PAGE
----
In a way, NJ Transit will never be the same again. The agency’s last original employee, who was there even before it was founded in 1979, has retired. She was Joyce J. Zuczek, and she had become a favorite employee of a number of active Coalition members.

Joyce had 45 years’ service with “Transit” and, before it was founded, with the now-defunct Commuter Operating Agency in the New Jersey Department of Transportation (NJDoT). She was one of the original NJT employees, the list of whom reads like a roster of future industry leaders. One was Sen. Francis X. Herbert, who sponsored the Transportation Act of 1979, NJ Transit’s enabling legislation. In later years, Herbert was given the title “Father of NJ Transit”. Joyce later talked about typing Herbert’s original draft of the bill.

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November Train Schedules Bring Improvements, but More Are Needed

NJ Transit’s new rail schedules, which became effective on November 14, show dramatic improvements in weekend service on the Main and Bergen Lines, and some weekday trains were restored to the schedule. This is a step in the right direction, but more improvements are needed, especially on weekends throughout the system.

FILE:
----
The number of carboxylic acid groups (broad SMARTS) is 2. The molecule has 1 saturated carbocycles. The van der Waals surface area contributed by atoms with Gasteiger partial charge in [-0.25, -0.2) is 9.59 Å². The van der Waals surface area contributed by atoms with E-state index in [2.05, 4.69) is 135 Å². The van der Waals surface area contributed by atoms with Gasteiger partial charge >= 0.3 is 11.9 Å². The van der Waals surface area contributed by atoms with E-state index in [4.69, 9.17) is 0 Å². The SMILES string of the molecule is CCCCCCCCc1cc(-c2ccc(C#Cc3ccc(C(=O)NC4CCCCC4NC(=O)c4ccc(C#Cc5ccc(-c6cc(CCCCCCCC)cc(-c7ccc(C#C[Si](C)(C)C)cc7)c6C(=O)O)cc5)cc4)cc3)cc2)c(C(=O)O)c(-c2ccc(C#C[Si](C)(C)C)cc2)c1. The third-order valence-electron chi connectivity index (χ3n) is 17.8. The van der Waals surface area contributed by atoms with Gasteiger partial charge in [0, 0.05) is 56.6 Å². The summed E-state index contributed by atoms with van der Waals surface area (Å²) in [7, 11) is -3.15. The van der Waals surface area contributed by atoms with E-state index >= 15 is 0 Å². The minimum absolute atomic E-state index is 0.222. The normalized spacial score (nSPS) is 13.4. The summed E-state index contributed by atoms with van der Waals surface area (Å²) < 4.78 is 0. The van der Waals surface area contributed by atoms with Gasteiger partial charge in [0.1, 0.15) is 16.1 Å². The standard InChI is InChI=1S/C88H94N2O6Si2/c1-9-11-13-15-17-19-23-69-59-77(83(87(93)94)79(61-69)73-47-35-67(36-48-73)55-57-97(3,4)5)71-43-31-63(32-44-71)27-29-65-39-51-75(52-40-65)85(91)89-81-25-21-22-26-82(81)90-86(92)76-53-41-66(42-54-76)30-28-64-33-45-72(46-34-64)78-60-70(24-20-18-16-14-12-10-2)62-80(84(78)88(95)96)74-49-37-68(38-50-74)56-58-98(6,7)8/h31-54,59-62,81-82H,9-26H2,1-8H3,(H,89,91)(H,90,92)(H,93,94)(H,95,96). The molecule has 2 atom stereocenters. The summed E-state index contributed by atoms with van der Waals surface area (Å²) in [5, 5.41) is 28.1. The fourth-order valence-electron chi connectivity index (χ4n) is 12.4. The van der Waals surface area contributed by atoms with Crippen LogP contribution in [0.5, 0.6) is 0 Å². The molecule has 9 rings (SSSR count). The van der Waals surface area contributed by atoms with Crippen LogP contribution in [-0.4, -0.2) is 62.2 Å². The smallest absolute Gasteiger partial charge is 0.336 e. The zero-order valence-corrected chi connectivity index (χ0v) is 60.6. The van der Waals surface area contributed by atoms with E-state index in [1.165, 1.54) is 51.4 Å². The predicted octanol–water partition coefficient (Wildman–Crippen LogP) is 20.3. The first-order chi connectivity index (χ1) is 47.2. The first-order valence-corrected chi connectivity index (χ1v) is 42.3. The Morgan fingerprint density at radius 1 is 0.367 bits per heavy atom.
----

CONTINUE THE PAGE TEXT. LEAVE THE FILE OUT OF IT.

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Commuting Will Not Be the Same as It Was before COVID

The SARS-CoV-2 virus has brought many changes to this country and the world at large.  One change is having an effect on major metropolitan areas such as New York (including New Jersey), Philadelphia, Boston, and Chicago: a potentially momentous change in commuting habits.  Until the virus hit, millions of commuters would get on a train early in the morning and head to their offices five days a week, only to return home by the same route late in the afternoon or sometime in the evening.